Referring now to the drawings, FIG. 1 illustrates the environment in which the garment hanger assembly 10 of the present invention is preferably employed. The garment hanger assembly 10 is disposed within the passenger compartment 12 of a motor vehicle. The passenger compartment 12 includes preferably a front seat 14 and a rear seat 16. The passenger compartment 12 also includes a front window 18 and a rear window 20. The garment hanger assembly includes a hanger bar 22 that is adapted to receive a hanger 23. The hanger bar 22 and the garment hanger assembly 10 will be described in more detail subsequently.
Turning to FIG. 2, two different hanger bars are illustrated from a perspective below the garment hanger assembly 10. The preferred hanger bar 24 is disposed such that it extends in the longitudinal direction towards the front of the car as depicted by arrow 26. Hanger bar 24 is attached to the vehicle at its opposing ends 27 and 28 via a first and second cord 30 and 32, respectively. It should be appreciated that the first and second cord may be substituted with a single cord having the hanger bar 24 injection molded around it or crimped thereon. The preferred hanger bar 24 includes a zigzag or saw-tooth pattern. The pattern includes a series of alternating longitudinally angled segments 34 and lateral segments 36. The lateral segments 36 extend substantially laterally in a cross car direction 42. Lateral segments 36 are adapted to receive hangers 23 so that the garment will extend substantially in the longitudinal direction 26. In the preferred embodiment, three hangers 23 can be accommodated by hanger bar 24, it should be appreciated, however, that a far greater number of hangers can be accommodated by either increasing the number of laterally extending segments 36 or by increasing the length of at least one laterally extending segment 36.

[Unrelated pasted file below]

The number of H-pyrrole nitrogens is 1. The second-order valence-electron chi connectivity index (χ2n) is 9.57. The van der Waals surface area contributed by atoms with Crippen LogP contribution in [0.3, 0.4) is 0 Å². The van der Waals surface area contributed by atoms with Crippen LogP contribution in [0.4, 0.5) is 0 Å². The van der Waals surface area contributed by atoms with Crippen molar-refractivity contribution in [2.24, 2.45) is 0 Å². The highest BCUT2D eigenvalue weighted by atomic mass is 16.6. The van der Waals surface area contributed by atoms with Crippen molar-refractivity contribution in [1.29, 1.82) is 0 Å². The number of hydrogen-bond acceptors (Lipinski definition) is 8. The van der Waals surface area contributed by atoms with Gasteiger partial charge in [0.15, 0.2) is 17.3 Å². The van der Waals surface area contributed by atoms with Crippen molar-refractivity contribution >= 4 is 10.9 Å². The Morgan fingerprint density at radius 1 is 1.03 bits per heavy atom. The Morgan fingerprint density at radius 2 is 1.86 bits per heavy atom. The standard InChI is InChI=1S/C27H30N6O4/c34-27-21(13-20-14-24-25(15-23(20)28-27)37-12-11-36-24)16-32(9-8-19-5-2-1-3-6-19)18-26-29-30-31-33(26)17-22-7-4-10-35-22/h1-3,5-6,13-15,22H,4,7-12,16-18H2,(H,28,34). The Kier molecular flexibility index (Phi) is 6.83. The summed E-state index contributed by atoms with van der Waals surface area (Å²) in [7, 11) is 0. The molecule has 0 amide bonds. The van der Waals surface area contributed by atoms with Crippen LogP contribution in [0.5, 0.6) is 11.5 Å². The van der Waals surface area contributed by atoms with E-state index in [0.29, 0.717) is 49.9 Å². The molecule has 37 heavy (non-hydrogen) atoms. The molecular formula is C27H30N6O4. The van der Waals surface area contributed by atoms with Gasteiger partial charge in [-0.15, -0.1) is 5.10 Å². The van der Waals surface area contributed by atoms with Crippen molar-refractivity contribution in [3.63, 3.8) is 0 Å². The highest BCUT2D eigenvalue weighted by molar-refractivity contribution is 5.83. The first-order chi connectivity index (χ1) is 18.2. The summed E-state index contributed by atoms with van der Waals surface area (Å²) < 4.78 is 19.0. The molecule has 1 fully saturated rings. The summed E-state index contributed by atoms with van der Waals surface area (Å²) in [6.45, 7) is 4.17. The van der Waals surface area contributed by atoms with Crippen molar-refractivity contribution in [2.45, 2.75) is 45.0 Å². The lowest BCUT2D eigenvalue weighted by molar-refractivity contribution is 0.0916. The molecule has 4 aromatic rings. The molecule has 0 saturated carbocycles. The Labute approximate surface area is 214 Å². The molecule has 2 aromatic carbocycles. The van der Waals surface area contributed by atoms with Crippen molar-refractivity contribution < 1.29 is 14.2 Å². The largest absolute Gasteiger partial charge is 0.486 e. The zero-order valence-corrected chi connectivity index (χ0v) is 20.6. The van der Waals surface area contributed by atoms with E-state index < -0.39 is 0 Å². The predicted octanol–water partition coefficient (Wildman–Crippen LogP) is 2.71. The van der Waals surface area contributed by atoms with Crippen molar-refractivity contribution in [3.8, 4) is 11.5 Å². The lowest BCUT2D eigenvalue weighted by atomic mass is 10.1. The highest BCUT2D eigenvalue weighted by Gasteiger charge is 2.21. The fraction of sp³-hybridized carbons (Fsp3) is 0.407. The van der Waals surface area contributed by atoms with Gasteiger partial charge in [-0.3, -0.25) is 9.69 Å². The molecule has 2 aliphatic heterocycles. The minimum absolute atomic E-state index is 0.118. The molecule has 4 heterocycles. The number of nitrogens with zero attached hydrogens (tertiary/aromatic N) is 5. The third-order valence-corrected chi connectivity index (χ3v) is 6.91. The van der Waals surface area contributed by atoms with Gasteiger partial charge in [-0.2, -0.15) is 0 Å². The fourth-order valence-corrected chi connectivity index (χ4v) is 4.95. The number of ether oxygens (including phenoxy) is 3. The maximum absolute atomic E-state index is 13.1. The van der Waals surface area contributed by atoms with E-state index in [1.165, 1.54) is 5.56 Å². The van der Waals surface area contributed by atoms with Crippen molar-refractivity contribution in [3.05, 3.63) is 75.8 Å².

The hanger bar can also be disposed in an alternate embodiment that is illustrated by numeral 24′. This embodiment of the hanger bar 24′ is preferably disposed extending in the lateral or cross car direction 42. Hanger bar 24′ is also connected to the vehicle by cords 30 and 32 at a first and second end 27 and 28 thereof. Hanger bar 24′ has, preferably, a plurality of notches 43 to aid in securing hangers 23 laterally thereon. Notches 43 are best illustrated in FIG. 5.